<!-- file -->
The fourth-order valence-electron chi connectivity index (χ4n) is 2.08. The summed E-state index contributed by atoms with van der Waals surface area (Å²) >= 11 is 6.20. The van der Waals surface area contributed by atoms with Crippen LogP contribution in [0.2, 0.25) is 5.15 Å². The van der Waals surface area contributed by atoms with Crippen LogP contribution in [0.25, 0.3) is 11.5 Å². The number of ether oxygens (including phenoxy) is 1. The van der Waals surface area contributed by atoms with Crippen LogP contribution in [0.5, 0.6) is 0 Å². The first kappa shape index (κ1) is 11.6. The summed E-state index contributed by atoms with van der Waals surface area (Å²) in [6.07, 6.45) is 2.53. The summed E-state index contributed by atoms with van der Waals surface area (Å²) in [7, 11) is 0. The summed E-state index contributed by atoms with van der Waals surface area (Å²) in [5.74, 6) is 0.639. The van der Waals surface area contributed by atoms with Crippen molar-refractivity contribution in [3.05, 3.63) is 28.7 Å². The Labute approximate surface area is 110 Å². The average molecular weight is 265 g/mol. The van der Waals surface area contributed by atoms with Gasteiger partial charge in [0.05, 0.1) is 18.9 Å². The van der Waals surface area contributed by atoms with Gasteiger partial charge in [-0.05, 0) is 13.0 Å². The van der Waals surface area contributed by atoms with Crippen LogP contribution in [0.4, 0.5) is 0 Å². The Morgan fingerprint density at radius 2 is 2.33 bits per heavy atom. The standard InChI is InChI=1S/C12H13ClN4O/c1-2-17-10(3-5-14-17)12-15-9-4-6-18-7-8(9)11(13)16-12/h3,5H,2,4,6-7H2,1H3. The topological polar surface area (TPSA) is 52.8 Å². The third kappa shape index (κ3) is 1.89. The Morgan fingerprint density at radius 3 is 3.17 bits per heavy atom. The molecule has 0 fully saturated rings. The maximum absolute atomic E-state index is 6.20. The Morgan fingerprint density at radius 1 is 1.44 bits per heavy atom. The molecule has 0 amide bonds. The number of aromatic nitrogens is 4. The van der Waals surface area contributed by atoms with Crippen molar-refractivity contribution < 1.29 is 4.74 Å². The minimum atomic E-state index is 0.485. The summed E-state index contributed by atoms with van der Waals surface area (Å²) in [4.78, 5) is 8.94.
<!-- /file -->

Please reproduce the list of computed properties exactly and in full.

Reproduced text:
The fourth-order valence-electron chi connectivity index (χ4n) is 2.08. The summed E-state index contributed by atoms with van der Waals surface area (Å²) >= 11 is 6.20. The van der Waals surface area contributed by atoms with Crippen LogP contribution in [0.2, 0.25) is 5.15 Å². The van der Waals surface area contributed by atoms with Crippen LogP contribution in [0.25, 0.3) is 11.5 Å². The number of ether oxygens (including phenoxy) is 1. The van der Waals surface area contributed by atoms with Crippen LogP contribution in [0.5, 0.6) is 0 Å². The first kappa shape index (κ1) is 11.6. The summed E-state index contributed by atoms with van der Waals surface area (Å²) in [6.07, 6.45) is 2.53. The summed E-state index contributed by atoms with van der Waals surface area (Å²) in [7, 11) is 0. The summed E-state index contributed by atoms with van der Waals surface area (Å²) in [5.74, 6) is 0.639. The van der Waals surface area contributed by atoms with Crippen molar-refractivity contribution in [3.05, 3.63) is 28.7 Å². The Labute approximate surface area is 110 Å². The average molecular weight is 265 g/mol. The van der Waals surface area contributed by atoms with Gasteiger partial charge in [0.05, 0.1) is 18.9 Å². The van der Waals surface area contributed by atoms with Gasteiger partial charge in [-0.05, 0) is 13.0 Å². The van der Waals surface area contributed by atoms with Crippen LogP contribution in [0.4, 0.5) is 0 Å². The Morgan fingerprint density at radius 2 is 2.33 bits per heavy atom. The standard InChI is InChI=1S/C12H13ClN4O/c1-2-17-10(3-5-14-17)12-15-9-4-6-18-7-8(9)11(13)16-12/h3,5H,2,4,6-7H2,1H3. The topological polar surface area (TPSA) is 52.8 Å². The third kappa shape index (κ3) is 1.89. The Morgan fingerprint density at radius 3 is 3.17 bits per heavy atom. The molecule has 0 fully saturated rings. The maximum absolute atomic E-state index is 6.20. The Morgan fingerprint density at radius 1 is 1.44 bits per heavy atom. The molecule has 0 amide bonds. The number of aromatic nitrogens is 4. The van der Waals surface area contributed by atoms with Crippen molar-refractivity contribution < 1.29 is 4.74 Å². The minimum atomic E-state index is 0.485. The summed E-state index contributed by atoms with van der Waals surface area (Å²) in [4.78, 5) is 8.94.